Windows 11 preview: Why older PCs should try it

Chris Burns - Jun 29, 2021, 3:09pm CDT
Windows 11 preview: Why older PCs should try it

This week the folks at Microsoft released Windows 11 preview, an early-release version of the operating system for Windows Insiders. This preview version of Windows 11 has the same minimum system requirements as the expected first public release version of Windows 11. You, a person with an older PC, with minimal specs, may want to consider trying this Windows 11 preview for one key reason: You could assist in opening the update window wider.

If enough people with PCs use the Windows Insider version of Windows 11, the early release test version of Windows 11, on their old PC, Microsoft will “learn how Windows 11 performs across CPU models more comprehensively, informing any adjustments we should make to our minimum system requirements in the future.”

If Microsoft finds that people with low-spec PCs try Windows 11, and find it to be a decent experience, Microsoft COULD potentially adjust the minimum specifications for final release – adjust them to allow MORE devices to use the OS. Once the preview expires, we could potentially find that Microsoft’s minimum requirements for Windows 11 are lower than they are even here and now.

Per the now-removed specifications checker tool, users will absolutely need TPM 2.0 and a supported processor from AMD, Intel, or Qualcomm. Processor requirements aren’t nearly so confusing as requirements for TPM 2.0, which appears to have at least a tiny special exception for certain custom images.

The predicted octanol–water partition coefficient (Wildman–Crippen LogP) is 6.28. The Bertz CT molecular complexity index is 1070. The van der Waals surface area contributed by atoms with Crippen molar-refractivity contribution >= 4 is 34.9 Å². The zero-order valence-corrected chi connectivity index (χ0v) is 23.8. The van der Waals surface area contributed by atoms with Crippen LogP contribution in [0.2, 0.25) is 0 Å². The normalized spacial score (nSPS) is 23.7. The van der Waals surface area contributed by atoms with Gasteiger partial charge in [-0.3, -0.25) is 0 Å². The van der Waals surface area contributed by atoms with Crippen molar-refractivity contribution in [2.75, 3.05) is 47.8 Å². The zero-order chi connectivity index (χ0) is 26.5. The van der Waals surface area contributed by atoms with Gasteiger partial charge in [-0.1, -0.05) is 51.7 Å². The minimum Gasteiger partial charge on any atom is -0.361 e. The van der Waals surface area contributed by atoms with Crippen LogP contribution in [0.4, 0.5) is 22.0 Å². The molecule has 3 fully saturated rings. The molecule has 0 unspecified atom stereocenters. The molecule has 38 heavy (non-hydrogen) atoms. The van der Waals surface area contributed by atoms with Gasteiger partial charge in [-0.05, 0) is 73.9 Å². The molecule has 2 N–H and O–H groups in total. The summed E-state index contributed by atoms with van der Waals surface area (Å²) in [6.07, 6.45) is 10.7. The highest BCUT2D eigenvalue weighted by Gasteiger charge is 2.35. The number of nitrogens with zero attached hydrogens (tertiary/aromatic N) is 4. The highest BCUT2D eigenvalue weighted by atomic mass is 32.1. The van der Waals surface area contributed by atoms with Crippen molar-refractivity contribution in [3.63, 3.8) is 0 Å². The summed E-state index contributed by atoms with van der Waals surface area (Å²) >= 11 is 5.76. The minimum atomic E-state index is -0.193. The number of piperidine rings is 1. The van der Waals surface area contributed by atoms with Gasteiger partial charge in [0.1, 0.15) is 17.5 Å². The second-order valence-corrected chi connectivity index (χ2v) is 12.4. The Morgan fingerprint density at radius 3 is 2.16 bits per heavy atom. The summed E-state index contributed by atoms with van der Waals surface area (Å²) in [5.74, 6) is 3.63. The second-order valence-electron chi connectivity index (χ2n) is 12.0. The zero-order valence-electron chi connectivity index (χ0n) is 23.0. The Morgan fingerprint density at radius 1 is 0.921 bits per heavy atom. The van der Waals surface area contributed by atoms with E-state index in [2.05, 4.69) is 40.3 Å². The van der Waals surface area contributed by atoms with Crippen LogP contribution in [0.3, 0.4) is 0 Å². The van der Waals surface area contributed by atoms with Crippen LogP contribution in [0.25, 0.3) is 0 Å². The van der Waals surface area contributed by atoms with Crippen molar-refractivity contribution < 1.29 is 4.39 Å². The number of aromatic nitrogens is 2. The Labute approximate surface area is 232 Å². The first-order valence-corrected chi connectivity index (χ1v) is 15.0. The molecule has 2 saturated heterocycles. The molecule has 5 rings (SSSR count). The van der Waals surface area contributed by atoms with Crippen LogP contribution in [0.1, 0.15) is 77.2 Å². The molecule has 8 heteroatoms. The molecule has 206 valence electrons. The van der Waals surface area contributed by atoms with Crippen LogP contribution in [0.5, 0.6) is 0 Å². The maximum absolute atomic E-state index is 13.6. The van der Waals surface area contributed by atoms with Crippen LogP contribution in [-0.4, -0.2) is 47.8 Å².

If you’d like to join the Windows Insider Program, you’ll need to be an administrator on your device. Once you’re sure you’re an administrator, go to Settings – Update & Security – Windows Insider Program. From there, you’ll be guided through the optional early builds you can use, including the Beta Channel, Release Preview Channel, and Dev Channel.

Make sure you understand the risks of using this early version of Windows 11 before you do any of this, of course. This is a good way to try Microsoft’s operating system as early as possible, but it IS also a quick pathway to finding yourself running software you don’t recognize on a machine that you might very well need for work or school. If you’re using a spare PC, then STILL be aware of what you’re getting into, and let us know how it goes!


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